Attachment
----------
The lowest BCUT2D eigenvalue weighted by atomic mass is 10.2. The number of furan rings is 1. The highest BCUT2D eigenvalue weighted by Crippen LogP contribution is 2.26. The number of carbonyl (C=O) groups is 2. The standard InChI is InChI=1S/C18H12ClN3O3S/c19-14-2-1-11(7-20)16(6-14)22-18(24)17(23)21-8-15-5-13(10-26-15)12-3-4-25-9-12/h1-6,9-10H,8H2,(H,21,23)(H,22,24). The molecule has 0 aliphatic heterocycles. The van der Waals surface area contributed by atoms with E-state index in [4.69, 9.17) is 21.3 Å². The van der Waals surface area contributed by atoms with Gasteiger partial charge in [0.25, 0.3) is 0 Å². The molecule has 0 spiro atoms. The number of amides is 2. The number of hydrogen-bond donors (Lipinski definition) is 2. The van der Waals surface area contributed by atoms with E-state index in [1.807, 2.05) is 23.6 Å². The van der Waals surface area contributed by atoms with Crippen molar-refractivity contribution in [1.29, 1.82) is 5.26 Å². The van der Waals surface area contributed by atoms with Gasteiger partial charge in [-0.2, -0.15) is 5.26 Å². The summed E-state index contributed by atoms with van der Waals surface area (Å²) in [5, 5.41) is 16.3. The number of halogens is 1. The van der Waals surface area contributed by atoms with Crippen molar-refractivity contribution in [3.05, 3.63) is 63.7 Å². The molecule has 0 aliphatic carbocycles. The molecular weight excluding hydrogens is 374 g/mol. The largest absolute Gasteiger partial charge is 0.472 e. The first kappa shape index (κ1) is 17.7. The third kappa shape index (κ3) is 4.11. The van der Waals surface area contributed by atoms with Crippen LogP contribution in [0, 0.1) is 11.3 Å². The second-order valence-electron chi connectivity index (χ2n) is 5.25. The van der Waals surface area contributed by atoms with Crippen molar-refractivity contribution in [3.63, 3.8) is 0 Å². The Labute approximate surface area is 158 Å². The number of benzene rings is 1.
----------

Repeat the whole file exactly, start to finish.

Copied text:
The lowest BCUT2D eigenvalue weighted by atomic mass is 10.2. The number of furan rings is 1. The highest BCUT2D eigenvalue weighted by Crippen LogP contribution is 2.26. The number of carbonyl (C=O) groups is 2. The standard InChI is InChI=1S/C18H12ClN3O3S/c19-14-2-1-11(7-20)16(6-14)22-18(24)17(23)21-8-15-5-13(10-26-15)12-3-4-25-9-12/h1-6,9-10H,8H2,(H,21,23)(H,22,24). The molecule has 0 aliphatic heterocycles. The van der Waals surface area contributed by atoms with E-state index in [4.69, 9.17) is 21.3 Å². The van der Waals surface area contributed by atoms with Gasteiger partial charge in [0.25, 0.3) is 0 Å². The molecule has 0 spiro atoms. The number of amides is 2. The number of hydrogen-bond donors (Lipinski definition) is 2. The van der Waals surface area contributed by atoms with E-state index in [1.807, 2.05) is 23.6 Å². The van der Waals surface area contributed by atoms with Crippen molar-refractivity contribution in [1.29, 1.82) is 5.26 Å². The van der Waals surface area contributed by atoms with Gasteiger partial charge in [-0.2, -0.15) is 5.26 Å². The summed E-state index contributed by atoms with van der Waals surface area (Å²) in [5, 5.41) is 16.3. The number of halogens is 1. The van der Waals surface area contributed by atoms with Crippen molar-refractivity contribution in [3.05, 3.63) is 63.7 Å². The molecule has 0 aliphatic carbocycles. The molecular weight excluding hydrogens is 374 g/mol. The largest absolute Gasteiger partial charge is 0.472 e. The first kappa shape index (κ1) is 17.7. The third kappa shape index (κ3) is 4.11. The van der Waals surface area contributed by atoms with Crippen LogP contribution in [0, 0.1) is 11.3 Å². The second-order valence-electron chi connectivity index (χ2n) is 5.25. The van der Waals surface area contributed by atoms with Crippen molar-refractivity contribution in [3.63, 3.8) is 0 Å². The Labute approximate surface area is 158 Å². The number of benzene rings is 1.